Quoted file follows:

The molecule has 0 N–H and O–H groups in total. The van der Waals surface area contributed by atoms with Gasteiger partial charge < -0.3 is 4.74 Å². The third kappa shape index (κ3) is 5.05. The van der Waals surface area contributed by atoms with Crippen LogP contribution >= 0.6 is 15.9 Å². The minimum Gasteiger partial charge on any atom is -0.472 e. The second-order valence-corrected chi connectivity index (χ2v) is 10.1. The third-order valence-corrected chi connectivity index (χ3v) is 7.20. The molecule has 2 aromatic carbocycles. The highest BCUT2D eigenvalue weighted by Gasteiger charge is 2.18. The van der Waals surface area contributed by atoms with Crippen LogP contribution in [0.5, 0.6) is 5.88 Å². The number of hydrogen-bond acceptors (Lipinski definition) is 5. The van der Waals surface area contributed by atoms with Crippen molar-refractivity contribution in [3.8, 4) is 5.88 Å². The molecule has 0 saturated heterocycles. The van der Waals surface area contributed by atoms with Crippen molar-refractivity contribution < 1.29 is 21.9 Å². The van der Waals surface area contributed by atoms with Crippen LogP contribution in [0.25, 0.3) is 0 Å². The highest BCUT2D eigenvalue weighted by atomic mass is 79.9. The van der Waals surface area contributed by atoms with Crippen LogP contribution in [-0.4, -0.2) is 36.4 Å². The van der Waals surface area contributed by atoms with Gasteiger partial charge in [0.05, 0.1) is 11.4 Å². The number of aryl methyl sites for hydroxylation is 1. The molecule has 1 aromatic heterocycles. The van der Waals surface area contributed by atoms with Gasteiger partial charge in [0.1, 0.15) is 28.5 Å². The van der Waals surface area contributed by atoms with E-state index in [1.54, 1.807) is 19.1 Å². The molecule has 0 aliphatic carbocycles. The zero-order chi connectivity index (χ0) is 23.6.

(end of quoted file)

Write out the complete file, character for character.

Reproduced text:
The molecule has 0 N–H and O–H groups in total. The van der Waals surface area contributed by atoms with Gasteiger partial charge < -0.3 is 4.74 Å². The third kappa shape index (κ3) is 5.05. The van der Waals surface area contributed by atoms with Crippen LogP contribution >= 0.6 is 15.9 Å². The minimum Gasteiger partial charge on any atom is -0.472 e. The second-order valence-corrected chi connectivity index (χ2v) is 10.1. The third-order valence-corrected chi connectivity index (χ3v) is 7.20. The molecule has 2 aromatic carbocycles. The highest BCUT2D eigenvalue weighted by Gasteiger charge is 2.18. The van der Waals surface area contributed by atoms with Crippen LogP contribution in [0.5, 0.6) is 5.88 Å². The number of hydrogen-bond acceptors (Lipinski definition) is 5. The van der Waals surface area contributed by atoms with Crippen molar-refractivity contribution in [3.8, 4) is 5.88 Å². The molecule has 0 saturated heterocycles. The van der Waals surface area contributed by atoms with Crippen molar-refractivity contribution < 1.29 is 21.9 Å². The van der Waals surface area contributed by atoms with Crippen LogP contribution in [0.25, 0.3) is 0 Å². The highest BCUT2D eigenvalue weighted by atomic mass is 79.9. The van der Waals surface area contributed by atoms with Crippen LogP contribution in [-0.4, -0.2) is 36.4 Å². The van der Waals surface area contributed by atoms with Gasteiger partial charge in [0.05, 0.1) is 11.4 Å². The number of aryl methyl sites for hydroxylation is 1. The molecule has 1 aromatic heterocycles. The van der Waals surface area contributed by atoms with Gasteiger partial charge in [0.1, 0.15) is 28.5 Å². The van der Waals surface area contributed by atoms with E-state index in [1.54, 1.807) is 19.1 Å². The molecule has 0 aliphatic carbocycles. The zero-order chi connectivity index (χ0) is 23.6.